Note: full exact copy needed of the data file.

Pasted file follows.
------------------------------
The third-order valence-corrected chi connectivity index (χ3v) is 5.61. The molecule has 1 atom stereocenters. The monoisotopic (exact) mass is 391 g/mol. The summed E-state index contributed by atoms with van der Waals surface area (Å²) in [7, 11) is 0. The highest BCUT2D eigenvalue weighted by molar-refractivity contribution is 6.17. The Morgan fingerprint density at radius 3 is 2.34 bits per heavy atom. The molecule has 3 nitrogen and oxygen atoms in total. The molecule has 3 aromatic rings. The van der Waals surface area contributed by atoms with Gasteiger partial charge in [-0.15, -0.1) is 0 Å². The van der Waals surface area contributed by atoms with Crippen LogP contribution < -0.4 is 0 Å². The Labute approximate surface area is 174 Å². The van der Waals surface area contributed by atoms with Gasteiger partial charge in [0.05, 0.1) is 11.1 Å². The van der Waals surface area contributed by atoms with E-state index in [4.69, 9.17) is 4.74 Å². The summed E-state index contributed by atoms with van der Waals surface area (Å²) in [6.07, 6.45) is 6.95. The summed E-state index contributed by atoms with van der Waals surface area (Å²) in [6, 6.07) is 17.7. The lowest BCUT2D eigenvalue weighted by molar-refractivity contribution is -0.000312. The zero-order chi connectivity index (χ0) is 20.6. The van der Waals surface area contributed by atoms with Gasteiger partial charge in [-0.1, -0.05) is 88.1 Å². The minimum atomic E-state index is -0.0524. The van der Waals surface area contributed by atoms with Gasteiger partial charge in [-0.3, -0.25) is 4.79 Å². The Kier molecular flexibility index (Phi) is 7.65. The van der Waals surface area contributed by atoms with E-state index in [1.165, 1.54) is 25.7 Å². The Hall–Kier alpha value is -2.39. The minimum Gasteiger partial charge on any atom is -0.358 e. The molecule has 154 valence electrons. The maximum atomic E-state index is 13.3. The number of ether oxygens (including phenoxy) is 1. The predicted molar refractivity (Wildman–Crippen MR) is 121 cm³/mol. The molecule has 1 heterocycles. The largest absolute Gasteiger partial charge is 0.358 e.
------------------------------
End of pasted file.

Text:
The third-order valence-corrected chi connectivity index (χ3v) is 5.61. The molecule has 1 atom stereocenters. The monoisotopic (exact) mass is 391 g/mol. The summed E-state index contributed by atoms with van der Waals surface area (Å²) in [7, 11) is 0. The highest BCUT2D eigenvalue weighted by molar-refractivity contribution is 6.17. The Morgan fingerprint density at radius 3 is 2.34 bits per heavy atom. The molecule has 3 nitrogen and oxygen atoms in total. The molecule has 3 aromatic rings. The van der Waals surface area contributed by atoms with Gasteiger partial charge in [-0.15, -0.1) is 0 Å². The van der Waals surface area contributed by atoms with Crippen LogP contribution < -0.4 is 0 Å². The Labute approximate surface area is 174 Å². The van der Waals surface area contributed by atoms with Gasteiger partial charge in [0.05, 0.1) is 11.1 Å². The van der Waals surface area contributed by atoms with E-state index in [4.69, 9.17) is 4.74 Å². The summed E-state index contributed by atoms with van der Waals surface area (Å²) in [6.07, 6.45) is 6.95. The summed E-state index contributed by atoms with van der Waals surface area (Å²) in [6, 6.07) is 17.7. The lowest BCUT2D eigenvalue weighted by molar-refractivity contribution is -0.000312. The zero-order chi connectivity index (χ0) is 20.6. The van der Waals surface area contributed by atoms with Gasteiger partial charge in [-0.1, -0.05) is 88.1 Å². The minimum atomic E-state index is -0.0524. The van der Waals surface area contributed by atoms with Gasteiger partial charge in [-0.3, -0.25) is 4.79 Å². The Kier molecular flexibility index (Phi) is 7.65. The van der Waals surface area contributed by atoms with E-state index in [1.165, 1.54) is 25.7 Å². The Hall–Kier alpha value is -2.39. The minimum Gasteiger partial charge on any atom is -0.358 e. The molecule has 154 valence electrons. The maximum atomic E-state index is 13.3. The number of ether oxygens (including phenoxy) is 1. The predicted molar refractivity (Wildman–Crippen MR) is 121 cm³/mol. The molecule has 1 heterocycles. The largest absolute Gasteiger partial charge is 0.358 e.